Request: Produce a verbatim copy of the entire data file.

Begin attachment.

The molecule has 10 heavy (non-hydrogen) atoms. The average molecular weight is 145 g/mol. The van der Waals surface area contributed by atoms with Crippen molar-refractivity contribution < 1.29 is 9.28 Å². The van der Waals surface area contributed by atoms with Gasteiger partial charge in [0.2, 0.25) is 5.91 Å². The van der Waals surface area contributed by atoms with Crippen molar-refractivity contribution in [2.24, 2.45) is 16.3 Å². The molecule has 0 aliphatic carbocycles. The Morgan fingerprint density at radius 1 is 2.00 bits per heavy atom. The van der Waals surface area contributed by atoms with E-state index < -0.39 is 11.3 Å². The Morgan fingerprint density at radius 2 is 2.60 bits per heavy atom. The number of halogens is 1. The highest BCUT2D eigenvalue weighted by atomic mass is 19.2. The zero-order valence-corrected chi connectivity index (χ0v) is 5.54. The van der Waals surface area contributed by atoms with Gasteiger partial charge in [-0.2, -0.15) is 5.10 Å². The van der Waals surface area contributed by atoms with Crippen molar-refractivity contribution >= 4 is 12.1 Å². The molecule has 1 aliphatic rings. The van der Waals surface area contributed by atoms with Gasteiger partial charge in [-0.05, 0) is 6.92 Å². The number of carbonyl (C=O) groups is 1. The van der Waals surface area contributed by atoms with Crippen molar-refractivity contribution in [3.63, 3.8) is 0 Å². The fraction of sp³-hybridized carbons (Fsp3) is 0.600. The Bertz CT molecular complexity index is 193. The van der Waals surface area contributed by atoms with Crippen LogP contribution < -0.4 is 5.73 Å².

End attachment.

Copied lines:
The molecule has 10 heavy (non-hydrogen) atoms. The average molecular weight is 145 g/mol. The van der Waals surface area contributed by atoms with Crippen molar-refractivity contribution < 1.29 is 9.28 Å². The van der Waals surface area contributed by atoms with Gasteiger partial charge in [0.2, 0.25) is 5.91 Å². The van der Waals surface area contributed by atoms with Crippen molar-refractivity contribution in [2.24, 2.45) is 16.3 Å². The molecule has 0 aliphatic carbocycles. The Morgan fingerprint density at radius 1 is 2.00 bits per heavy atom. The van der Waals surface area contributed by atoms with E-state index < -0.39 is 11.3 Å². The Morgan fingerprint density at radius 2 is 2.60 bits per heavy atom. The number of halogens is 1. The highest BCUT2D eigenvalue weighted by atomic mass is 19.2. The zero-order valence-corrected chi connectivity index (χ0v) is 5.54. The van der Waals surface area contributed by atoms with Gasteiger partial charge in [-0.2, -0.15) is 5.10 Å². The van der Waals surface area contributed by atoms with Crippen molar-refractivity contribution >= 4 is 12.1 Å². The molecule has 1 aliphatic rings. The van der Waals surface area contributed by atoms with Gasteiger partial charge in [-0.05, 0) is 6.92 Å². The number of carbonyl (C=O) groups is 1. The van der Waals surface area contributed by atoms with Crippen molar-refractivity contribution in [3.63, 3.8) is 0 Å². The fraction of sp³-hybridized carbons (Fsp3) is 0.600. The Bertz CT molecular complexity index is 193. The van der Waals surface area contributed by atoms with Crippen LogP contribution < -0.4 is 5.73 Å².